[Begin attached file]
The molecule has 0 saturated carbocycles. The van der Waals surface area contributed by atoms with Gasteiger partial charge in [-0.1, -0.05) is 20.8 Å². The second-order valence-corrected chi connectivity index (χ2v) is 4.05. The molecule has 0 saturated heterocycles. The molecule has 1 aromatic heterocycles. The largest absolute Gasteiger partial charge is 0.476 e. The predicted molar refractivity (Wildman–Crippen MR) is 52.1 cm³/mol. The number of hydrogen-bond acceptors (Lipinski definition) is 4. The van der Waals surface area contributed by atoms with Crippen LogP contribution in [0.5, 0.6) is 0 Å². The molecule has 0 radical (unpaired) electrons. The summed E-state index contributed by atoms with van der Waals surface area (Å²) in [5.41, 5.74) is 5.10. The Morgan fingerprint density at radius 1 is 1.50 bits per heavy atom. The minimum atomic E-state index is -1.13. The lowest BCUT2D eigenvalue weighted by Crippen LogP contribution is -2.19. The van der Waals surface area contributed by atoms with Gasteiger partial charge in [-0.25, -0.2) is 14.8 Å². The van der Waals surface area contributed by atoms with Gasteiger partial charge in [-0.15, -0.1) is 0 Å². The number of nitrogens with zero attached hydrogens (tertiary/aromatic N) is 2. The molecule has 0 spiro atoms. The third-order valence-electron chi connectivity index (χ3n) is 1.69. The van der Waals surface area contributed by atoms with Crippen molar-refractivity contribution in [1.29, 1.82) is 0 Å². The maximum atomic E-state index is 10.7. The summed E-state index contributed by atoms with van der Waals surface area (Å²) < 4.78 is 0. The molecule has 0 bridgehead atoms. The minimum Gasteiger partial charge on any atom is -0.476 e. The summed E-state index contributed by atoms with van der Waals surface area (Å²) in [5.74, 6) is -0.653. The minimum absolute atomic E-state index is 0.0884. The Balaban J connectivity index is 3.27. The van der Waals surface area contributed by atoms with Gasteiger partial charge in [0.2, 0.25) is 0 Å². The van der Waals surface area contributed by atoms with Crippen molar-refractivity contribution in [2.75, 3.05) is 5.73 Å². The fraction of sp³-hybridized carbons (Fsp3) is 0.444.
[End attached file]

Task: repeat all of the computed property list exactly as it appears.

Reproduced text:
The molecule has 0 saturated carbocycles. The van der Waals surface area contributed by atoms with Gasteiger partial charge in [-0.1, -0.05) is 20.8 Å². The second-order valence-corrected chi connectivity index (χ2v) is 4.05. The molecule has 0 saturated heterocycles. The molecule has 1 aromatic heterocycles. The largest absolute Gasteiger partial charge is 0.476 e. The predicted molar refractivity (Wildman–Crippen MR) is 52.1 cm³/mol. The number of hydrogen-bond acceptors (Lipinski definition) is 4. The van der Waals surface area contributed by atoms with Crippen LogP contribution in [0.5, 0.6) is 0 Å². The molecule has 0 radical (unpaired) electrons. The summed E-state index contributed by atoms with van der Waals surface area (Å²) in [5.41, 5.74) is 5.10. The Morgan fingerprint density at radius 1 is 1.50 bits per heavy atom. The minimum atomic E-state index is -1.13. The lowest BCUT2D eigenvalue weighted by Crippen LogP contribution is -2.19. The van der Waals surface area contributed by atoms with Gasteiger partial charge in [-0.25, -0.2) is 14.8 Å². The van der Waals surface area contributed by atoms with Gasteiger partial charge in [-0.15, -0.1) is 0 Å². The number of nitrogens with zero attached hydrogens (tertiary/aromatic N) is 2. The molecule has 0 spiro atoms. The third-order valence-electron chi connectivity index (χ3n) is 1.69. The van der Waals surface area contributed by atoms with Crippen molar-refractivity contribution in [1.29, 1.82) is 0 Å². The maximum atomic E-state index is 10.7. The summed E-state index contributed by atoms with van der Waals surface area (Å²) < 4.78 is 0. The molecule has 0 bridgehead atoms. The minimum Gasteiger partial charge on any atom is -0.476 e. The summed E-state index contributed by atoms with van der Waals surface area (Å²) in [5.74, 6) is -0.653. The minimum absolute atomic E-state index is 0.0884. The Balaban J connectivity index is 3.27. The van der Waals surface area contributed by atoms with Gasteiger partial charge in [0.2, 0.25) is 0 Å². The van der Waals surface area contributed by atoms with Crippen molar-refractivity contribution in [2.75, 3.05) is 5.73 Å². The fraction of sp³-hybridized carbons (Fsp3) is 0.444.